Prenatal Visit Week 37

Reviewed by Neha Pathak, MD on March 19, 2021

You'll pass a milestone at the end of your 37th week -- your baby will become "early term." Most women have their 11th prenatal visit during this week. At this week's prenatal visit, your doctor will make sure everything is ready for a safe delivery and healthy baby.

What You Can Expect:

Your doctor will make sure your baby has moved into a head-down position.

Babies who are bottom down, called breech, probably won't turn by themselves after this week. If your baby is breech, your doctor may suggest trying to turn your baby with a procedure called external cephalic version (ECV). ECV works more than half the time but depends on many factors. If ECV is not successful, your doctor will talk with you about the best way to deliver your baby, and may suggest a C-section.

Your doctor may ask if you plan to work until your due date. Depending on your job and your health, your doctor may restrict how much you work, particularly if you're on your feet all day and have a health issue.

As with other visits, your doctor will:

  • Check your weight and blood pressure.
  • Measure the height of your uterus to gauge your baby's growth.
  • Check your baby's heart rate.
  • Ask if your baby's movements are occurring about as often as at your last appointment.
  • Ask you to leave a urine sample to check sugar and protein levels.
  • Review details about the type of birth you'll be having, whether vaginal or C-section. If you have any final questions, ask them at this appointment.
  • Remind you to bring your overnight bag, two infant car seats, and two cord-blood collection kits (if applicable) to the hospital for your delivery.


Be Prepared to Discuss:

During this appointment, your doctor will want to talk about:

  • How often your baby moves. Your baby has less room to move as it grows larger. Your doctor will want to know that your baby is still moving as often as usual, even if the movements aren't as vigorous as before.
  • Your baby's size. Doctors can estimate a baby's size before birth. Your doctor may suggest a C-section if your baby is very large and you are very petite.
  • Newborn heel-prick test. A hospital doctor or nurse will collect a few drops of blood from your twins by pricking their heel. Babies are tested for a variety of inherited conditions, infectious diseases, and blood problems. Most babies are healthy, but these tests can catch certain conditions before symptoms appear.
  • Newborn hearing test. A hospital pediatrician will use computerized equipment to test your babies' hearing before you leave the hospital. If the tests show a hearing loss, your doctor will refer you to a specialist for more testing and possibly treatment.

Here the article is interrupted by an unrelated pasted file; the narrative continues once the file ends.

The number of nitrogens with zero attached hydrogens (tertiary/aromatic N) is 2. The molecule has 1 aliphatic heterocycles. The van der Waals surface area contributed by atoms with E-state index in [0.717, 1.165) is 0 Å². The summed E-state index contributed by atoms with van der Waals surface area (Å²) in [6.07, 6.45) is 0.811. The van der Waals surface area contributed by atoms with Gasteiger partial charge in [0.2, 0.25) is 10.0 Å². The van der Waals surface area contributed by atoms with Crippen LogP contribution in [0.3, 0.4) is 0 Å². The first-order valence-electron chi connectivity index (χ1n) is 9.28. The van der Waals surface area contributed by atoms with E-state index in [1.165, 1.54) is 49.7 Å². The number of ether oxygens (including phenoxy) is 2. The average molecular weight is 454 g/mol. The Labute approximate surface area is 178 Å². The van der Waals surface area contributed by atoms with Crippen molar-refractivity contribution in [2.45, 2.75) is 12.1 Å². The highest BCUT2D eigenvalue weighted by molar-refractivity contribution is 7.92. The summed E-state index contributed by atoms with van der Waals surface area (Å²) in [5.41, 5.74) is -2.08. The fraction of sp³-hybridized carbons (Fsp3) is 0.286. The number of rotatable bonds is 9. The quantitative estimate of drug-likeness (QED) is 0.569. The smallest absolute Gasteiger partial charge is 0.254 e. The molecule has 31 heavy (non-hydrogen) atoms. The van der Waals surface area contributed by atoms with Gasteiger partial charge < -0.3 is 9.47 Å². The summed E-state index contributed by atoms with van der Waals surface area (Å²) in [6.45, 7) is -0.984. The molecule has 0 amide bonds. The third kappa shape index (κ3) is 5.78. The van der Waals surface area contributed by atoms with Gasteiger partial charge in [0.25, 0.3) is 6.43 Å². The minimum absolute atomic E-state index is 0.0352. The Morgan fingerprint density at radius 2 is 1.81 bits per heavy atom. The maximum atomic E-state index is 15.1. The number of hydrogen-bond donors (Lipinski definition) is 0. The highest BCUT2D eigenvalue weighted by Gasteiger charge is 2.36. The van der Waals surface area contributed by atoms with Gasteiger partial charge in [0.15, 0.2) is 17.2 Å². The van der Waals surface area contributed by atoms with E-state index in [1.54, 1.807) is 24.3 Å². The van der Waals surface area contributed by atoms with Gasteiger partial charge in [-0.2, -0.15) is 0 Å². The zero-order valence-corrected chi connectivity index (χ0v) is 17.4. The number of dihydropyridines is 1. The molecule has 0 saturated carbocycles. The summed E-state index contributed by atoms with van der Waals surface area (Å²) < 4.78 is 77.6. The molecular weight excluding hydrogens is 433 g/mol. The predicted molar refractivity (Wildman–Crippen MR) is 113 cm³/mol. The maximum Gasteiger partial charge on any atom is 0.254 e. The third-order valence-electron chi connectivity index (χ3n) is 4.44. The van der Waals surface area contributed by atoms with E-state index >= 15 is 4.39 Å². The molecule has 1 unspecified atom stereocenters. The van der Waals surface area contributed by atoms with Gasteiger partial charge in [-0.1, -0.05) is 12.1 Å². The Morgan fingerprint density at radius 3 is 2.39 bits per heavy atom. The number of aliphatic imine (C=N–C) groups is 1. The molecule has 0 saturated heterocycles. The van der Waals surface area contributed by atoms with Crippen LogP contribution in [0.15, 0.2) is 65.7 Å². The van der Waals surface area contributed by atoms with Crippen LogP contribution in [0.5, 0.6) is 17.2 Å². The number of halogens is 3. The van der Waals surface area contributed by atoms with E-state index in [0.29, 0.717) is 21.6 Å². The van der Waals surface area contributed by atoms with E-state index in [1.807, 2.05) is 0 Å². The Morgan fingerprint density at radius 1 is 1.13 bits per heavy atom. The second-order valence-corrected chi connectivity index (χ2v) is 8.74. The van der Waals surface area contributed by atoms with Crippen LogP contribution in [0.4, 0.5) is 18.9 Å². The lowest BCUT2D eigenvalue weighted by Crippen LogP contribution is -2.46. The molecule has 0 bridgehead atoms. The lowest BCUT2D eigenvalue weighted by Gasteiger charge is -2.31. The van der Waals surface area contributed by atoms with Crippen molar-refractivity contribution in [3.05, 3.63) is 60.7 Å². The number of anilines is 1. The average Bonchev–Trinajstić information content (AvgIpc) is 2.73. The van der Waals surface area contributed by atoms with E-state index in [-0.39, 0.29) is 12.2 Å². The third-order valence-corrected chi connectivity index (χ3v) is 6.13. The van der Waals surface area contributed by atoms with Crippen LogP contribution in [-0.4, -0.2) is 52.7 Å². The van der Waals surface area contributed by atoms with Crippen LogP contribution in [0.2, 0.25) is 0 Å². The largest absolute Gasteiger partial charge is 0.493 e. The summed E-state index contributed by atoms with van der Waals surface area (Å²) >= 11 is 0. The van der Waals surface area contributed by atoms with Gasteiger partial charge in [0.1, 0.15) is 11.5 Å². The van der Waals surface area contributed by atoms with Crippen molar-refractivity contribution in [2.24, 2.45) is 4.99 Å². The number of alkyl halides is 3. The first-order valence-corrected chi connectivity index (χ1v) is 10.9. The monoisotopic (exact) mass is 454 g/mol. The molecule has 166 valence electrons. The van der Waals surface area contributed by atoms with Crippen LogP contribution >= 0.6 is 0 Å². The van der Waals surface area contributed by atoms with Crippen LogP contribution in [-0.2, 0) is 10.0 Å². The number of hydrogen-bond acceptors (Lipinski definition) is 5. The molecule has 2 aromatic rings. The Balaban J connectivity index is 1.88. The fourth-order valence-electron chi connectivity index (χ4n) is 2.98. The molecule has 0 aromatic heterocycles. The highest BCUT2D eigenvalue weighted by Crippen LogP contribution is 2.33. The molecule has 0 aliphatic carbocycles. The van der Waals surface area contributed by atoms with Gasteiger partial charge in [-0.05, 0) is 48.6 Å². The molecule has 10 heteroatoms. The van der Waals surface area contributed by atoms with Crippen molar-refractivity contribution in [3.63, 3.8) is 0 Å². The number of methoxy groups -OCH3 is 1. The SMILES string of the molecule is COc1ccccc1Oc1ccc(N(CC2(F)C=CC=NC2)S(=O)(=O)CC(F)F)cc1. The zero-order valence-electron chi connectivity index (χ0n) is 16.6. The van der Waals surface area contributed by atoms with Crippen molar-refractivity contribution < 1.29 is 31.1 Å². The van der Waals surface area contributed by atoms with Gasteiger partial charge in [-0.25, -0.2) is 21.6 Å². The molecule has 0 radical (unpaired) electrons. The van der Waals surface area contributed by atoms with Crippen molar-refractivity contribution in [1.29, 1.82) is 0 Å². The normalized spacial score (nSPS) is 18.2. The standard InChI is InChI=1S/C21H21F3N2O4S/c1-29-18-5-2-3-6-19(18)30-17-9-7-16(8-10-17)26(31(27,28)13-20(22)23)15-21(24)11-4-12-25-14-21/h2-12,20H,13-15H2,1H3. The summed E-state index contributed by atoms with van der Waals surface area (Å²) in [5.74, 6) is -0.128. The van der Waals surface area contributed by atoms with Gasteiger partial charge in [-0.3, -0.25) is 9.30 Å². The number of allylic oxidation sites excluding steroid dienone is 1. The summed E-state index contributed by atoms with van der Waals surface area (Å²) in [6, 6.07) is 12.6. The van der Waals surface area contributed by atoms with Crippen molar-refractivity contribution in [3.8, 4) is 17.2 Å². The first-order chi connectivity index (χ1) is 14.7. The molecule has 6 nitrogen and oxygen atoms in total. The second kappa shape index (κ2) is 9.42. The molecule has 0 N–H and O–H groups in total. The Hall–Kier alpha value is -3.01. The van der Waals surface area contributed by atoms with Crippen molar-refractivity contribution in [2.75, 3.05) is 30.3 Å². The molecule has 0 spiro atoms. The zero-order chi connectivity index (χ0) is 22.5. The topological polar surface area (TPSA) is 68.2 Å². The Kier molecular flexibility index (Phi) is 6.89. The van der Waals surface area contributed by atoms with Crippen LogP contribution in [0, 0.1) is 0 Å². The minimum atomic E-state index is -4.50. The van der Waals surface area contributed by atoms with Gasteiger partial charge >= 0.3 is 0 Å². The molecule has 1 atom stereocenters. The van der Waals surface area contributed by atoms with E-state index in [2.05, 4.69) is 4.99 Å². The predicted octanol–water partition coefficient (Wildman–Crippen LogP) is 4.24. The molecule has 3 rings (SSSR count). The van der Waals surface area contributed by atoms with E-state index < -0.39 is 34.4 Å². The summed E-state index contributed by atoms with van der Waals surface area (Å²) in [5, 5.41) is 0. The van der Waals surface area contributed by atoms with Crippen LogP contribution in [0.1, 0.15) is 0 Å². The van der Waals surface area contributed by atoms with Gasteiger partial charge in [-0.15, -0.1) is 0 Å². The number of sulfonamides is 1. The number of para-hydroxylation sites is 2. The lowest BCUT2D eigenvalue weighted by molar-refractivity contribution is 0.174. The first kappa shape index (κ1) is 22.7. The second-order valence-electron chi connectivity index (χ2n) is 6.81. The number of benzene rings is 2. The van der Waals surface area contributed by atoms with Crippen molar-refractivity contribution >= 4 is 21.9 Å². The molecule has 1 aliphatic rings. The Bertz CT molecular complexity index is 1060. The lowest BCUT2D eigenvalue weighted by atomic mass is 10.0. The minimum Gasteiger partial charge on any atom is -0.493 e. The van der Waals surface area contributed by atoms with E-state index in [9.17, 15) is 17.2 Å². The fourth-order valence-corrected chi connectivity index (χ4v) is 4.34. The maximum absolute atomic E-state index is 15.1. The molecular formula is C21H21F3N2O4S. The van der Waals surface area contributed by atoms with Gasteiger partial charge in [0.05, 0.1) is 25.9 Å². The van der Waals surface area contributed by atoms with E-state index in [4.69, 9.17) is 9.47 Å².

Ask Your Doctor:

Tap the Action button above to select questions to ask your doctor.

  • If my baby is breech, can I have an ECV?
  • Will an ECV be painful for me or my baby? Are there risks?
  • Will my baby remain head-down if an ECV is successful?
  • Do most women work until their due dates?
  • Should I call your office if my baby stops moving often?
  • Can I have a vaginal birth if my baby is very large?

If you're having twins:

  • Why are twins who share a placenta delivered sooner?


Show Sources


American College of Obstetricians and Gynecologists: "If Your Baby Is Breech," "Newborn Screening Tests," "Newborn Screening," "Your Pregnancy and Childbirth Month to Month, 5th ed."

American Academy of Pediatrics and American College of Obstetricians and Gynecologists: "Guidelines for Perinatal Care, 6th ed."

Vicki Mendiratta, MD, associate professor, obstetrics and gynecology, University of Washington School of Medicine, Seattle.

Sharon Phelan, MD, professor, obstetrics and gynecology, University of New Mexico School of Medicine, Albuquerque.

Sonja R. Kinney, MD, associate professor; director, Division of Obstetrics and Gynecology; medical director, Olson Center for Women's Health, University of Nebraska Medical Center, Omaha.

William Goodnight III, MD, assistant professor, obstetrics and gynecology, University of North Carolina School of Medicine, Chapel Hill.

Harish M. Sehdev, MD, associate professor, obstetrics and gynecology, University of Pennsylvania Perelman School of Medicine, Philadelphia.

Natali Aziz, MD, assistant professor, obstetrics and gynecology, Stanford University School of Medicine.

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